Even though the contemporary museum is considered by the public to be a completely neutral space, it’s been often argued that this sense of neutrality is an illusion. The pristine white aesthetic of museums and contemporary art galleries is considered fundamental in creating that illusion of impartiality and objectivity. Miwon Kwon discussed this in One Place After Another; “The modern gallery/museum space, for instance, with its stark white walls, artificial lighting (no windows), controlled climate, and pristine architectonics, was perceived not solely in terms of basic dimensions and proportion but as an institutional disguise, a normative exhibition convention serving an ideological function”. This function is precisely to construct a space that makes the museum’s narrative look objective and unquestionable by the public. “The seemingly benign architectural features of a gallery/museum, in other words, were deemed to be coded mechanisms that actively disassociate the space of art from the outer world, furthering the institution’s idealist imperative of rendering itself and its values “objective”, “disinterested” and “true”.

… museums must make the viewer aware of their lack of neutrality and invite us to think critically about the narratives that are presented in front of them.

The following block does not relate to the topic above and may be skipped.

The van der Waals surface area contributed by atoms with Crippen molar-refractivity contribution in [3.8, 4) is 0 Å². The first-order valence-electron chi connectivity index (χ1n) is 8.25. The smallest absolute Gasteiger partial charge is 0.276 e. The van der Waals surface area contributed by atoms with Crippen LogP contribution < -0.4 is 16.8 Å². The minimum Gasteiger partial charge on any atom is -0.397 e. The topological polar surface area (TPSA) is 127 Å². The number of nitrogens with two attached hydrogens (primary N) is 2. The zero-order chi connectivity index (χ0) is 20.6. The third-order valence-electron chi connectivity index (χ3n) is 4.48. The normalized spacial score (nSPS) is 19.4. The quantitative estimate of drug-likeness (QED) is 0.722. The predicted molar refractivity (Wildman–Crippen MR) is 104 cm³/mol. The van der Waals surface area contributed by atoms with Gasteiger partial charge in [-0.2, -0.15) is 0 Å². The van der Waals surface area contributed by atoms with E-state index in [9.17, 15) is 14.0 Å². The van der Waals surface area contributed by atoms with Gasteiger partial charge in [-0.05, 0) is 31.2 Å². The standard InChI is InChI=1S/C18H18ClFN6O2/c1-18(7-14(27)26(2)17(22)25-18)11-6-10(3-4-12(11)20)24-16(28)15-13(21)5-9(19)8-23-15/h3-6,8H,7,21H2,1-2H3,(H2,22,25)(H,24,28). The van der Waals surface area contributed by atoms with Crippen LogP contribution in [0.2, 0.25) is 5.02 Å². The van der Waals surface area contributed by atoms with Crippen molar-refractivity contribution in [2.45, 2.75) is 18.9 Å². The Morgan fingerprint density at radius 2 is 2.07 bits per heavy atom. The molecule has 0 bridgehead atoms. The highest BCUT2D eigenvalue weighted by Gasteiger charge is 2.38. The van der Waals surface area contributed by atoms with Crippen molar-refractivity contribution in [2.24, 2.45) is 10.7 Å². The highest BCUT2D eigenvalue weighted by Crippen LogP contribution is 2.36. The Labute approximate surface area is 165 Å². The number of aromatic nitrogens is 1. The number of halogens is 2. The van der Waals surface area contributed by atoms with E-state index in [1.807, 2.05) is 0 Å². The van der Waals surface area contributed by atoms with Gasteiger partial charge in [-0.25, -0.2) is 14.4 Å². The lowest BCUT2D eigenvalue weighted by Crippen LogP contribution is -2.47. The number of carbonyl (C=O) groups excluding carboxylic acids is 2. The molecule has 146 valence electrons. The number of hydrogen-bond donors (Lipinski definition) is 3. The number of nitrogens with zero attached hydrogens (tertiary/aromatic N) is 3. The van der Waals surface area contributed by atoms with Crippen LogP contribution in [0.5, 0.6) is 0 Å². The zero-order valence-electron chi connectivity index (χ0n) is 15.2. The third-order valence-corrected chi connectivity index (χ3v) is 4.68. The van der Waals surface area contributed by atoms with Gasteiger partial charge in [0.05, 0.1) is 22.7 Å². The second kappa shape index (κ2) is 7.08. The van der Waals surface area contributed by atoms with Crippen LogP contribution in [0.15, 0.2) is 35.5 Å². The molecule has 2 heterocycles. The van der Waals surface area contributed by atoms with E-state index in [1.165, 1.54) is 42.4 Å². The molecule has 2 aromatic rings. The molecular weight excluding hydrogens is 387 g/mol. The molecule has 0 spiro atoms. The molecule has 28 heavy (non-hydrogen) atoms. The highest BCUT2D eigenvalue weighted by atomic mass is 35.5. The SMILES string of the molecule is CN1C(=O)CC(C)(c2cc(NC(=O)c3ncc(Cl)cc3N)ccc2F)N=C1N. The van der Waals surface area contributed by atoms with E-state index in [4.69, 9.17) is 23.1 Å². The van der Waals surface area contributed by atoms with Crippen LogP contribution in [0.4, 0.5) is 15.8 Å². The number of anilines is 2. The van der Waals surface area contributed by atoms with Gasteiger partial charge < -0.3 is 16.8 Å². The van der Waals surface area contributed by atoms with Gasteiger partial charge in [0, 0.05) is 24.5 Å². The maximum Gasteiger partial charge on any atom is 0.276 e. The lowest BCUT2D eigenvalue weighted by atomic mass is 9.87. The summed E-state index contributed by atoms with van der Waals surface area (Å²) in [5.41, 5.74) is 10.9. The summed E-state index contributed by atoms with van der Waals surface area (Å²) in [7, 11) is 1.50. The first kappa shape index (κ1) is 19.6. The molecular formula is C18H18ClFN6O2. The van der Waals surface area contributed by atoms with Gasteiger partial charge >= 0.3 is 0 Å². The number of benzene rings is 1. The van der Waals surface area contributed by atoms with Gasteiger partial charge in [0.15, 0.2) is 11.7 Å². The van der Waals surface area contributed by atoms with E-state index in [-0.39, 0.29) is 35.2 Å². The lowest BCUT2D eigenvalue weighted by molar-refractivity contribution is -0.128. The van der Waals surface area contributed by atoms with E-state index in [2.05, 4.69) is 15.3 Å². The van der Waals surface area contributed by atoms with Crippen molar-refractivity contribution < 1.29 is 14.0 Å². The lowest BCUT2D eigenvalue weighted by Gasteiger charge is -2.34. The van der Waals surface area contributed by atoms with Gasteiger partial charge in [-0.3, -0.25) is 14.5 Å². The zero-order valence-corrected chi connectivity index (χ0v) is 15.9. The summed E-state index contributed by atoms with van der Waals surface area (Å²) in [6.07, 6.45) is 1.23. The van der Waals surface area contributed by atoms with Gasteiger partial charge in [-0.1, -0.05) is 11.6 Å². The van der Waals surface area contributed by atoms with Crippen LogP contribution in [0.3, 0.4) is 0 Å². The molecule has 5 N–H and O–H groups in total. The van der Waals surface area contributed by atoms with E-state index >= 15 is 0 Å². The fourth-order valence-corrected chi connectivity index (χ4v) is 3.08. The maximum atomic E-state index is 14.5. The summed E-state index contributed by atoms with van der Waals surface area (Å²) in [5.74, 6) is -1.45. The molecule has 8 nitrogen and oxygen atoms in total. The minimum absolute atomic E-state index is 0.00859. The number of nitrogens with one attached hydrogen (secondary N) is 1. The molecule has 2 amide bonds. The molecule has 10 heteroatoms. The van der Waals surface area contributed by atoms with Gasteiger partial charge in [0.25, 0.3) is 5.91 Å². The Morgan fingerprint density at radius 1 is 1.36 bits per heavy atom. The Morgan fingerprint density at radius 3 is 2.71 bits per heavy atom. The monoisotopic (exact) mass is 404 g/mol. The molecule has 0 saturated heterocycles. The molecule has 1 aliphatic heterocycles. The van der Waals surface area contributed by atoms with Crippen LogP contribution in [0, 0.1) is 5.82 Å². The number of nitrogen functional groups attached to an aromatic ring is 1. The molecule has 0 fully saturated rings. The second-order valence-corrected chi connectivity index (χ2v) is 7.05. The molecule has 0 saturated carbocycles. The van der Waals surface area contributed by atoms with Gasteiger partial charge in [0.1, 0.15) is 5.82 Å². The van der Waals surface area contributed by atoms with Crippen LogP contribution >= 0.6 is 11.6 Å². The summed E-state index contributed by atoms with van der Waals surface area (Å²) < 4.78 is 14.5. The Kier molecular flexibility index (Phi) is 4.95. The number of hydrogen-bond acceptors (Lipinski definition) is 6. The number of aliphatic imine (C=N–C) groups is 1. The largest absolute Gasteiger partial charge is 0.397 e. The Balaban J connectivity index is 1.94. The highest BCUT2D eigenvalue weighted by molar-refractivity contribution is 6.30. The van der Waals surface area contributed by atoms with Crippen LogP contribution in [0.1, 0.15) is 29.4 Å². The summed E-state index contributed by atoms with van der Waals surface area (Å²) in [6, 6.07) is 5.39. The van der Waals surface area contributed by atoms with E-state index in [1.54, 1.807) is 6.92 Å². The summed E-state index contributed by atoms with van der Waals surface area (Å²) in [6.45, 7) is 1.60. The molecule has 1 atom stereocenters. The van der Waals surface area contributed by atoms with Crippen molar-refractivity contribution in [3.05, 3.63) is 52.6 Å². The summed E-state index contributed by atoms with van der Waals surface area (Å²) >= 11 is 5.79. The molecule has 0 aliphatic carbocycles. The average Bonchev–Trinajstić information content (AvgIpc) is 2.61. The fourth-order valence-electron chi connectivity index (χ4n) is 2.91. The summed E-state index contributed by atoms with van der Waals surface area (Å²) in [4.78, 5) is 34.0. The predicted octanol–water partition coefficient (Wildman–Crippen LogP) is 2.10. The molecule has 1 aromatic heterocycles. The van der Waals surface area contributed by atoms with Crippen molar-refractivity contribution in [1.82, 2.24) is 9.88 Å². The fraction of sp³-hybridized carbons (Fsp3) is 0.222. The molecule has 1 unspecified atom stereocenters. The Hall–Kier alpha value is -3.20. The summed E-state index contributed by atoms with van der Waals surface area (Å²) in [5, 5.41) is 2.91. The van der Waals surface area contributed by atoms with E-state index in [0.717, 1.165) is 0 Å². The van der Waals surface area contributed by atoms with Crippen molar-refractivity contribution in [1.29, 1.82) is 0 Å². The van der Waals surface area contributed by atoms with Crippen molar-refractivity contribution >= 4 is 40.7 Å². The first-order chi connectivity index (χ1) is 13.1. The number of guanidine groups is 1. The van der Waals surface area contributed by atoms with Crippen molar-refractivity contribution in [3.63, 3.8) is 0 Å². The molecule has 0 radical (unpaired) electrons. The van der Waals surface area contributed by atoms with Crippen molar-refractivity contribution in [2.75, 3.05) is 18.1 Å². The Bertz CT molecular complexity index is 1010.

The problem with this sense of objectivity is that it makes the viewer absorb information imparted by the museum without questioning it. A Western-centric vision of the world is a common idea presented by museums that we take for granted. The West is presented as the pinnacle of modern human civilization, and with everything that took place in the world happening prior to Western culture existing. Many collections situate and curate objects so that the viewer has the feeling of moving through a sort of line in time, reaching Western Culture as an end point. This is the reason why in historical collections Sumerian and Babylonian artefacts are presented first, then one moves to Egypt and then to Greece. In this way the narrative presented is that there has been a steady evolution of cultures and the first are less sophisticated than the others. Furthermore, by decontextualizing these cultures from their original geographic sites, the message conveyed is that what is presented is the best that the geographical region was able to produce, and what came afterwards was just decadence.